Lyons Creek East Sediment Cleanup Project

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About the project

A portion of Lyons Creek East is contaminated with historic sources of polychlorinated biphenyls (PCBs). It is the last of 14 sites identified for cleanup as part of the Niagara River RAP.

Collaborative monitoring has been ongoing for more than 15 years as part of a natural recovery approach in 2008, selected through scientific evidence and public consultation. Monitoring included many lines of evidence such as: sediment, water, fish, aquatic bugs, turtle eggs.

Recent results suggest a more active remediation approach is needed. Throughout the next year, we will be gathering additional information to determine future cleanup options for the site, and engaging with the community to support decision-making.

We encourage you to continue checking back for updates on this project.


HOW TO GET INVOLVED & PARTICIPATE:

  1. Review documents, FAQs, and resources on this page.
  2. Review PowerPoint presentation from May 30, 2023 information session (Documents).
  3. Submit written comments or questions using the Q&A tool below.
  4. Visit niagarariver.ca to learn more about the Niagara River Remedial Action Plan including other efforts to improve water quality and ecosystem health.

All questions / comments are reviewed by staff but we may not be able to reply to all of them. For inquiries not related to this project, please visit npca.ca/contact.

About the project

A portion of Lyons Creek East is contaminated with historic sources of polychlorinated biphenyls (PCBs). It is the last of 14 sites identified for cleanup as part of the Niagara River RAP.

Collaborative monitoring has been ongoing for more than 15 years as part of a natural recovery approach in 2008, selected through scientific evidence and public consultation. Monitoring included many lines of evidence such as: sediment, water, fish, aquatic bugs, turtle eggs.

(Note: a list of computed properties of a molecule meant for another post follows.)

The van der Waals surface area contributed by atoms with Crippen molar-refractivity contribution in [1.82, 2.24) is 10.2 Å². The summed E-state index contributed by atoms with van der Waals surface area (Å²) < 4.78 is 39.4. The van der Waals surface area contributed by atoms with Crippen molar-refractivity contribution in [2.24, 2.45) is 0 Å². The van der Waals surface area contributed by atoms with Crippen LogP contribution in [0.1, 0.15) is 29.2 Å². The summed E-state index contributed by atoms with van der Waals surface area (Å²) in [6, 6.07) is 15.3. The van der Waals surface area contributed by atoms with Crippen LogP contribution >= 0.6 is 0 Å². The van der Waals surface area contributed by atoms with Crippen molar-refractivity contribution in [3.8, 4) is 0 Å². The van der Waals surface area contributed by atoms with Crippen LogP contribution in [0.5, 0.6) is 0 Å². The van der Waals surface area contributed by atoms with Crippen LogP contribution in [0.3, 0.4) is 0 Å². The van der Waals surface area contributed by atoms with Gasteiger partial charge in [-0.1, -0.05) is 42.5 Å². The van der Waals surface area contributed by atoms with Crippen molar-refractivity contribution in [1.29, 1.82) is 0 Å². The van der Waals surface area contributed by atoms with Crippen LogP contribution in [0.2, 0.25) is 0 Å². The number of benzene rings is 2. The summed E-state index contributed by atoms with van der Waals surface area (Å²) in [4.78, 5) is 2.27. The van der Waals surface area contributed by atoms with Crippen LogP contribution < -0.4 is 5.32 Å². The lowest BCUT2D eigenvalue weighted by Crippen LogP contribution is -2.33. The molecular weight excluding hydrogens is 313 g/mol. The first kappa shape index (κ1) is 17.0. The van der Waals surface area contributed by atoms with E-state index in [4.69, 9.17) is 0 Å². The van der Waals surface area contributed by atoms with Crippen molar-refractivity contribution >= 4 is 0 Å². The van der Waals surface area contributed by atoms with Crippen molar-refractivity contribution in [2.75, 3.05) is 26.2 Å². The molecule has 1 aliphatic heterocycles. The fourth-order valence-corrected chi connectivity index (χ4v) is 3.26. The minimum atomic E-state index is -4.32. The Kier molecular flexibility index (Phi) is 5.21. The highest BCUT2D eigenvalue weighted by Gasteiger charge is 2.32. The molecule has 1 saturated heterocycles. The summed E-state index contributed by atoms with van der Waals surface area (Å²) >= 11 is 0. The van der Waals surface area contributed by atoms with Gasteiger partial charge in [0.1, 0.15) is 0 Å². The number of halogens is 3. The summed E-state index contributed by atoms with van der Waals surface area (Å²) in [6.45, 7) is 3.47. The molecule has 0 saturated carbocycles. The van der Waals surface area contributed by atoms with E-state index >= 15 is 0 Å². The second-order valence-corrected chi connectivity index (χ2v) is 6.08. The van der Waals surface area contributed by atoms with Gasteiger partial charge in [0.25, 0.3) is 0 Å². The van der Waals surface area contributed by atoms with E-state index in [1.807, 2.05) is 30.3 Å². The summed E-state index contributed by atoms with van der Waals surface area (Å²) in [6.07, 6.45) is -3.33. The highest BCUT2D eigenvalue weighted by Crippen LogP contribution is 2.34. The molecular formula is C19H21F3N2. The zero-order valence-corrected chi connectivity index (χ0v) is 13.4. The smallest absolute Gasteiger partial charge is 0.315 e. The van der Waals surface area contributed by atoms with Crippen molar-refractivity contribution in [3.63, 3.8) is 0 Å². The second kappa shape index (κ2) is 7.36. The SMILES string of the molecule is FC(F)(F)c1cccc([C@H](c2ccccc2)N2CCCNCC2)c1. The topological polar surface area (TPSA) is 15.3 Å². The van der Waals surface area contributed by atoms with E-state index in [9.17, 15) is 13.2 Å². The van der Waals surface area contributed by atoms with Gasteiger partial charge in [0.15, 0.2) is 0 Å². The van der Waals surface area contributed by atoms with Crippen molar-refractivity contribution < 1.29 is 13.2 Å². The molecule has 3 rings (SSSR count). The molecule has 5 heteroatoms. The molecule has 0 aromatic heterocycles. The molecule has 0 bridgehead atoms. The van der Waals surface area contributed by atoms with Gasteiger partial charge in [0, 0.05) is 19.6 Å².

Recent results suggest a more active remediation approach is needed. Throughout the next year, we will be gathering additional information to determine future cleanup options for the site, and engaging with the community to support decision-making.

We encourage you to continue checking back for updates on this project.


HOW TO GET INVOLVED & PARTICIPATE:

  1. Review documents, FAQs, and resources on this page.
  2. Review PowerPoint presentation from May 30, 2023 information session (Documents).
  3. Submit written comments or questions using the Q&A tool below.
  4. Visit niagarariver.ca to learn more about the Niagara River Remedial Action Plan including other efforts to improve water quality and ecosystem health.

All questions / comments are reviewed by staff but we may not be able to reply to all of them. For inquiries not related to this project, please visit npca.ca/contact.

Frequently Asked Questions & More

We welcome you to ask us a question! Before you ask your question, kindly review the existing FAQs below as you may find your answer there.

Note that questions can be responded to privately or publicly. If you wish to receive a private response, kindly state this in your question.  

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  • Share What quantity of sediment is targeted for removal? on Facebook Share What quantity of sediment is targeted for removal? on Twitter Share What quantity of sediment is targeted for removal? on Linkedin Email What quantity of sediment is targeted for removal? link

    What quantity of sediment is targeted for removal?

    Paul asked 29 days ago

    The volume of sediment targeted for cleanup is not yet determined. A project to identify options for sediment management within the impacted area of Lyons Creek East (e.g., removal, capping, or combination) is being undertaken in 2024. If sediment removal is selected as a sediment management option, we will determine the volume targeted for removal at that time.